Michigan: Straight-ticket voting fight heads to trial | Detroit News

A fight over the Michigan Republican-led Legislature’s attempted ban on straight-ticket voting can head to trial this spring, a federal judge ruled Friday, rejecting Secretary of State Ruth Johnson’s request for dismissal. In a 42-page opinion, U.S. District Court Judge Gershwin Drain denied Johnson’s request to toss a lawsuit alleging a 2015 law to eliminate straight-ticket voting would diminish the voice of African American voters.

Drain did not rule on the merits of the case but said “a reasonable person” could conclude the law violates Section 2 of the Voting Rights Act of 1965. Democratic plaintiffs also allege a violation of the Equal Protection Clause of the 14th Amendment to the U.S. Constitution that reflects intentional discrimination by the Legislature.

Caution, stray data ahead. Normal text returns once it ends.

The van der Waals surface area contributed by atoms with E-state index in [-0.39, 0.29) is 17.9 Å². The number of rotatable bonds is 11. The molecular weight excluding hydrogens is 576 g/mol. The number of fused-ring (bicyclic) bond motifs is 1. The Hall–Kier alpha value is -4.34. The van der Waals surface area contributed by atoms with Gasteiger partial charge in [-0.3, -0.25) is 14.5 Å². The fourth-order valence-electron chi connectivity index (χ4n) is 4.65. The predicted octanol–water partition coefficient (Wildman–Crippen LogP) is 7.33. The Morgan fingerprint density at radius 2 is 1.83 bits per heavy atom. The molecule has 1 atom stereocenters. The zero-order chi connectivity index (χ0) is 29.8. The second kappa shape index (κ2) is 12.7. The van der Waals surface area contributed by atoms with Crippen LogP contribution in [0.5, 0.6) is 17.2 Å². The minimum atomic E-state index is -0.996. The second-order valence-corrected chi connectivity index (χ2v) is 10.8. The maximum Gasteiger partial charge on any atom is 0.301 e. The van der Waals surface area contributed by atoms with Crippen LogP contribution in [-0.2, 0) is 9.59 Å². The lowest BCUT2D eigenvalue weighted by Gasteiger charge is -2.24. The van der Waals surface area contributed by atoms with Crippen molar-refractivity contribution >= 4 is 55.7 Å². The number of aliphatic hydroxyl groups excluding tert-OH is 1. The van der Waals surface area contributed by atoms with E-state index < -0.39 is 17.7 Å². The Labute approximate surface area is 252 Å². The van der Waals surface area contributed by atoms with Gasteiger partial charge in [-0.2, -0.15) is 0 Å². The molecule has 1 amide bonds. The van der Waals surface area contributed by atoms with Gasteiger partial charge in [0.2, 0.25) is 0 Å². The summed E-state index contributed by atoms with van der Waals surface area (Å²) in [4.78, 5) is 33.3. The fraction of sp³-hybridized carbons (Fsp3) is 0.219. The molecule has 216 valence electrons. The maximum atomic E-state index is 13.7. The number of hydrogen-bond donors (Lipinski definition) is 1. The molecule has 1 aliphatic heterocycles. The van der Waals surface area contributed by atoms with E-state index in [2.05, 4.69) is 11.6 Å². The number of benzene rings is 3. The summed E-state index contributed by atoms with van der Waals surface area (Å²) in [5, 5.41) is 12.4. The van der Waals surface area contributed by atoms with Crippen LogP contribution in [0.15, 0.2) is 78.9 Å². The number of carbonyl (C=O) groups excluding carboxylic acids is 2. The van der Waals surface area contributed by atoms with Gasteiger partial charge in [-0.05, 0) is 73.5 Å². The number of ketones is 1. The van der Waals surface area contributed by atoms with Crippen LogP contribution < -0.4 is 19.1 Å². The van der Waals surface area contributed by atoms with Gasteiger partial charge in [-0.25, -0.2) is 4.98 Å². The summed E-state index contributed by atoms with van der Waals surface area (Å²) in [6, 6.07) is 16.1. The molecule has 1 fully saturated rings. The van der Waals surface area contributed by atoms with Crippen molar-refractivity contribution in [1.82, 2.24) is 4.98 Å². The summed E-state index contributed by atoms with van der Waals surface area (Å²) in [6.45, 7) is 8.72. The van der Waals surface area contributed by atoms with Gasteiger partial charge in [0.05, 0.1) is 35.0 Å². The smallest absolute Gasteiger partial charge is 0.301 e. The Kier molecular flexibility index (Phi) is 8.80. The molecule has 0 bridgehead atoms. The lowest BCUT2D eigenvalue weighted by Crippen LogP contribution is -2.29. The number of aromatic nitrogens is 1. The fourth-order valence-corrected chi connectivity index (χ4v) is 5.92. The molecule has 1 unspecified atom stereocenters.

GOP lawmakers have denied any racial motivation for eliminating the straight-ticket option, which allows voters to quickly cast a ballot for all members of a political party rather than select individual candidates. The ban was suspended ahead of the 2016 election and has not yet been implemented.

Full Article: Michigan straight-ticket voting fight heads to trial.

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